Jan 232014
 

With the cases of new diseases being reported, the demand for antigen for immunization against them has been growing. While there are 27 types of vaccines available worldwide, Nepalese get only ten antigens, exposing them to serious health threats.

The multi-year immunization programme endorsed by the Ministry of Health and Population has targeted to add four more basic vaccines to its vault by 2016.

These include Pneumococcal and rotavirus vaccination which are remedies to pneumonia and diarrhoea, respectively.

However, the major challenge for the stakeholders is the cost that will swell after additional vaccines are introduced. At present, over 60 percent of the total immunization cost is born by donors while the government share of the expenditure is limited to 40 percent.

The government has made efforts to explore alternatives for the financial sustainability of the expanded immunization programme. As an initiative, the government is working on creating the Immunization Trust Fund (ITF), which will raise funds from the government, donors and corporate agencies.

Recently, the Ministry of Health and Population endorsed a regulation to initiate the process for setting up the fund. “It’s the duty of the government to maintain the ongoing immunization programme with its own might. We may not always get support from donor organizations,” said Dr. Shyam Upreti, the chief of the Immunization Division under the Department of Health. Therefore, the fund will be used as a sustainable source for financing the immunization programme in the coming day.s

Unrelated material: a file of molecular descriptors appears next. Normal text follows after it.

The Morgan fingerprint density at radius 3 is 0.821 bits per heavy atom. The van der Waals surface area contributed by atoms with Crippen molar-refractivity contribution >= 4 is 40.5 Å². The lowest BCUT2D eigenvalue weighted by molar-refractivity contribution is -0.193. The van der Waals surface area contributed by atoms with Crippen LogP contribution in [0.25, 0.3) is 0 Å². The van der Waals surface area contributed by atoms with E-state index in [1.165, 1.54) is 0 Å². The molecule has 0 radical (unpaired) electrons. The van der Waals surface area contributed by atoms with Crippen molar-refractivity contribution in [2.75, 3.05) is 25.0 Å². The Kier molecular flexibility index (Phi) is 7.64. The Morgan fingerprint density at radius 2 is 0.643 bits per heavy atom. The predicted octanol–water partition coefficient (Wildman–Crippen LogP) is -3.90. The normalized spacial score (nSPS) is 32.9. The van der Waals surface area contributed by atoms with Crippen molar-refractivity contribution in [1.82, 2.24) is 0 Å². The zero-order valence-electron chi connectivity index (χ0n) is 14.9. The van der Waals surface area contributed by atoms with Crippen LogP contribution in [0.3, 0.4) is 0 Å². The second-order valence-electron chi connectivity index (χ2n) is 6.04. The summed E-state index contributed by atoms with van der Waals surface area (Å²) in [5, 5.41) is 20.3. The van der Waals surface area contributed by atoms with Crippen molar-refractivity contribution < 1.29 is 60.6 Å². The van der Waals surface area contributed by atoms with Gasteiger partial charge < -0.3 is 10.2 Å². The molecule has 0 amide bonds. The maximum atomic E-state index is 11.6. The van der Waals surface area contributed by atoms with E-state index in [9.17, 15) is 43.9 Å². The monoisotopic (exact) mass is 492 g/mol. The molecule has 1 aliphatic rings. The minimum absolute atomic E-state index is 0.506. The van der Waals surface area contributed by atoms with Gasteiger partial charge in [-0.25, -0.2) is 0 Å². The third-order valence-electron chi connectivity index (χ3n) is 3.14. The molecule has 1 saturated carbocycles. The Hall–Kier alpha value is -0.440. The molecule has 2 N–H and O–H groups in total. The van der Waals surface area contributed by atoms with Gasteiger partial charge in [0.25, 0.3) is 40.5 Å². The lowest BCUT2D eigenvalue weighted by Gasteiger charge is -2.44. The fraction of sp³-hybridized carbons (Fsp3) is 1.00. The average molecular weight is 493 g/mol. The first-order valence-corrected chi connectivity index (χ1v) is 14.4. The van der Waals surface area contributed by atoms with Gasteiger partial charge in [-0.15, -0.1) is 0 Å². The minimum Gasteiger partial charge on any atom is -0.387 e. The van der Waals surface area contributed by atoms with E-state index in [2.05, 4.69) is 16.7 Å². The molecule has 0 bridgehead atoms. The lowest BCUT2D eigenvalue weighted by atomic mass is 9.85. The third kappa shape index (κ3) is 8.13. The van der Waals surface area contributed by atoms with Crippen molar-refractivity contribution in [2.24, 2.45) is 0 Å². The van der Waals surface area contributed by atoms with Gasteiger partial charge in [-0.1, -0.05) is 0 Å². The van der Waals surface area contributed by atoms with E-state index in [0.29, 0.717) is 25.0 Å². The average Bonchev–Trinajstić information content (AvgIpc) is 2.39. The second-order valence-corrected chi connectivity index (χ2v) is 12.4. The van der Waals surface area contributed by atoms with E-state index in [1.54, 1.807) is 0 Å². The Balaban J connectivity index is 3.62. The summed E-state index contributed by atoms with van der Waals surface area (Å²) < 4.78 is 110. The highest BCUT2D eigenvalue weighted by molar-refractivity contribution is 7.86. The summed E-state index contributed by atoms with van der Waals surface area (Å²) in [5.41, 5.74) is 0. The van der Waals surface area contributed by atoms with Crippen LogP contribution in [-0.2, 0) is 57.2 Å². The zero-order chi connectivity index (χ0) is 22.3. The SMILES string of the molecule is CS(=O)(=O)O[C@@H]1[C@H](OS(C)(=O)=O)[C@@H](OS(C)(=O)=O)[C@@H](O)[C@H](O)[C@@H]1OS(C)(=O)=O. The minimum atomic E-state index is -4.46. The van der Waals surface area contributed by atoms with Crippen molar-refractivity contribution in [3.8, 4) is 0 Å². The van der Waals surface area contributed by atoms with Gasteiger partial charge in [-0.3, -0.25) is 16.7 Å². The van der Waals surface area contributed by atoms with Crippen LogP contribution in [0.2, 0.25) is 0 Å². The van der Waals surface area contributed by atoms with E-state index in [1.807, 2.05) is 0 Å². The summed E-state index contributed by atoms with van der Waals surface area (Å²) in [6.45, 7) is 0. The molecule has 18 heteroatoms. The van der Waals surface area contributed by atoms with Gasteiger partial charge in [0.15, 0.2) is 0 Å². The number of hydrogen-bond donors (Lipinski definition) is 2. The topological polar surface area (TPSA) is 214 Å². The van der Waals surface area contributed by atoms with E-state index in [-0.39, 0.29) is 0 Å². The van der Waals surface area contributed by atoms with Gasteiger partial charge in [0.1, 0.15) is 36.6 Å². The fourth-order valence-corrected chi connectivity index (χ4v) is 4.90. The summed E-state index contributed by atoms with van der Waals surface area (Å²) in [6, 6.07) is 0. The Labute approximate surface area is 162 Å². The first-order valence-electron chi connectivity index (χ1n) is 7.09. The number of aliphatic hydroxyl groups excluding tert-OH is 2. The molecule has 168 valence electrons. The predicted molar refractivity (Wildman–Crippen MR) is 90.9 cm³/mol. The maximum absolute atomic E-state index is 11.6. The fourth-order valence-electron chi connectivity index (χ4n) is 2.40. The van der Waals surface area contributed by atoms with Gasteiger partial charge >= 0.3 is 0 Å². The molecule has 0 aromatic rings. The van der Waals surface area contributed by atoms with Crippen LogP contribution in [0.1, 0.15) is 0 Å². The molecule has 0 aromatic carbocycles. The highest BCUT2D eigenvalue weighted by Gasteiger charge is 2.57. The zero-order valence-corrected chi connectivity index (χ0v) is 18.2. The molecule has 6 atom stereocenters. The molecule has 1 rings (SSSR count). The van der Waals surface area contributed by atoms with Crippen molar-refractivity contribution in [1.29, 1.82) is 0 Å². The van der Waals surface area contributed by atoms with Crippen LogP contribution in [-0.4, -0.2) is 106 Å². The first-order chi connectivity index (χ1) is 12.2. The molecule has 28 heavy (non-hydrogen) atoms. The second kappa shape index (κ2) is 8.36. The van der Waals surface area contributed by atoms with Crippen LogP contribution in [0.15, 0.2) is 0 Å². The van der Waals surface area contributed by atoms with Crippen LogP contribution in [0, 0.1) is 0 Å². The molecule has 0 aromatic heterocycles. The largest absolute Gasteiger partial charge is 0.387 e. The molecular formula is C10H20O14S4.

After the ITF comes to effect, there will be one-door policy for the immunization programme. The Interim Constitution guarantees people’s right to health and immunization.

According to Upreti, various internationally tested vaccines have not been adopted in Nepal due to the lack of adequate funds. The vaccines being used in the country target children, with no measures for the immunization of elderly people. The annual cost of immunization at present is Rs. 1.6 billion – Rs. 3,000 per child. It will increase significantly with the introduction of four new antigens possibly by 2016.

Immunization has a pivotal role in reducing under-five mortality to 38 and infant deaths to 32 per 1,000 live births by 2015, as envisioned by the Millennium Development Goals in Health.

Jun 212013
 

Airborne diseases are the diseases which are caused due to the viruses present in the air. Common cold is a good example of airborne diseases. Common cold is easily and highly communicable disease as it can rapidly get transmitted from one person to another. Therefore, almost everybody gets affected by it. It is caused by Rhino virus. It affects nose, throat, chest and many other parts of our body. When the patient sneezes or coughs, the viruses are spread in the air through the droplets. When we inhale the contaminated air, we get infected by it. Similarly, the infected utensils, handkerchiefs etc. are the modes of transmission of this disease.

Symptoms of Common Cold

The symptoms of common cold are listed below:

  • At first, irritation occurs in nose and throat.
  • Nose and neck become dry and the patients coughs slightly.
  • Watery nasal discharge occurs.
  • Running nose occurs and smelling capacity is lost.
  • The voice becomes hoarse and headache and fever occurs sometimes.
  • Eyes become wet.

Preventive Measures of Common Cold

  • Common use of handkerchief, towel and utensils used by the patient should be avoided. If it is not possible, they should be used by washing them with soap and water.
  • Clothes should be worn according to the weather.
  • Patient should use handkerchief while sneezing or coughing.
  • Green vegetables should be eaten regularly.
  • Patient should take enough liquid matter and s/he should take rest.
  • Inhaling water-vapour is a homemade remedy for common cold.